[0041] The mixing assembly comprises a generally cylindrical mixing chamber 12 having an interior wall 13. The mixing chamber is substantially symmetrical about a central longitudinal axis X (FIG. 1). The mixing chamber can be substantially horizontally extending. At least one inlet 16 is connected to the mixing chamber 12 through which the flowable material is introduced into the mixing chamber 12. At least one optional second inlet 20 is connected to the mixing chamber and introduces a third component of the flowable material into the mixing chamber (e.g., gas). At least one outlet 18 is connected to the mixing chamber 12 and discharges mixed flowable material from the mixing chamber 12. In many cases, at least one reaction also takes place inside the mixing chamber upon mixing the first component (optional second component) and the third gas component together inside the mixing chamber. This produces at least one reaction product. The at least one optional second inlet may include gas inlets 20 (some of which are labeled in FIG. 1A) disposed at a plurality of locations around the mixing chamber for introducing gas as the second component into the mixing chamber.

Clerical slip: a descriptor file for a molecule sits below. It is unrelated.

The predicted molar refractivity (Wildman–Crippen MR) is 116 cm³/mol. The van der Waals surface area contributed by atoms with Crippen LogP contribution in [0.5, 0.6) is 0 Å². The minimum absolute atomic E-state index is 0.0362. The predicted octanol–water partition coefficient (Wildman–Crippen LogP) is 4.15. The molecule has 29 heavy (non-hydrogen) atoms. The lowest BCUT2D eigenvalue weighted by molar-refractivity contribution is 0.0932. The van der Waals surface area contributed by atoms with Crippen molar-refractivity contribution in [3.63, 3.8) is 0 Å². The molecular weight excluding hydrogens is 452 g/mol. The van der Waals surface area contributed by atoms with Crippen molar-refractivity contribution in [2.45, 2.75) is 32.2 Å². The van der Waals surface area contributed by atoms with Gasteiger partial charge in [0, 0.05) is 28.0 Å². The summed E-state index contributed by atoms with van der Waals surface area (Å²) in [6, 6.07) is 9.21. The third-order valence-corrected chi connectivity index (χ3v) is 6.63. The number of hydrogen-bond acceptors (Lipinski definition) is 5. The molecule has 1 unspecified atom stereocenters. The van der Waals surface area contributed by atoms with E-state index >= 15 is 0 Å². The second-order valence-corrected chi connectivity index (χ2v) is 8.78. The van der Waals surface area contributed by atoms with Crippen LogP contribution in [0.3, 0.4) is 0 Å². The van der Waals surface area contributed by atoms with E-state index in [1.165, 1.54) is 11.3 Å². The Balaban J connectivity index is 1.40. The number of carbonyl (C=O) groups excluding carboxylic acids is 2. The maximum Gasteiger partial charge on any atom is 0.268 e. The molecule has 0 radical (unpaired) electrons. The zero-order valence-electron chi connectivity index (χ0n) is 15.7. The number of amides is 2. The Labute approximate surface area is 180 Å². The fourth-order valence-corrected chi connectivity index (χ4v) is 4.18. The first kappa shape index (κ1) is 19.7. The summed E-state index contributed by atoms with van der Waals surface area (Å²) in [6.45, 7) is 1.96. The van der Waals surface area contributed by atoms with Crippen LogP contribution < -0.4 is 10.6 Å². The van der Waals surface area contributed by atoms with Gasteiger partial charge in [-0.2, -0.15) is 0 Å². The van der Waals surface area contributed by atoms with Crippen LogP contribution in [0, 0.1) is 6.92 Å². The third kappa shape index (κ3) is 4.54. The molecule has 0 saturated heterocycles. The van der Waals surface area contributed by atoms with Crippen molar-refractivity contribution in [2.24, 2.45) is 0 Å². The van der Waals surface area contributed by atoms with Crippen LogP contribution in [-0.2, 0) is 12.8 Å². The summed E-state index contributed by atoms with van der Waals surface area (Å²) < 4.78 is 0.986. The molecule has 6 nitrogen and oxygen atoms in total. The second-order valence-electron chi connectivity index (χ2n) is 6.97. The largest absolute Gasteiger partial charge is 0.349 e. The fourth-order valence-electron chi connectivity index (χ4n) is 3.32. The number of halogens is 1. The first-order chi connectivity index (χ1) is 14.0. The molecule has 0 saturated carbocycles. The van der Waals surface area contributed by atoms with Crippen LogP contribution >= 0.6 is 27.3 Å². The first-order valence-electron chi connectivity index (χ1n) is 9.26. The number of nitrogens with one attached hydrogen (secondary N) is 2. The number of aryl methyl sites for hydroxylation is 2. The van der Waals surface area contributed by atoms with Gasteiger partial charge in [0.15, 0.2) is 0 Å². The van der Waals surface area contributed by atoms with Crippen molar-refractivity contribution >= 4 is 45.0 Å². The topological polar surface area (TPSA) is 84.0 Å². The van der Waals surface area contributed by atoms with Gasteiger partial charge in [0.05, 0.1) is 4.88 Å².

[0042] Axial baffles 22 of a first design (FIG. 1C) extend along their length (long dimension) along the axis. Transverse baffles 24 extend transverse to the axis X, for example, perpendicular to the axis X, along their major dimension. Referring to FIGS. 2A-C, a rotatable agitator 26 includes multiple blades 28. In one design, the agitator 26 includes a shaft 30 and a central hub portion 32 welded to the shaft that extends in the mixing chamber along the axis X. For example, the blades 28 each have a twisted orientation on the central portion 32 of the agitator. The agitator may be referred to as having helical blades, or being a helical rotor, rotary screw or the like (such as the rotary devices used in screw compressors). For one example, see http://www.gearandrack.com/worm_worm_gears/helical_rotors.html. Other variations of the agitator may be employed. The agitator may include other features besides blades without departing from the spirit and scope of the present disclosure, for example, lobes, threads, or the like.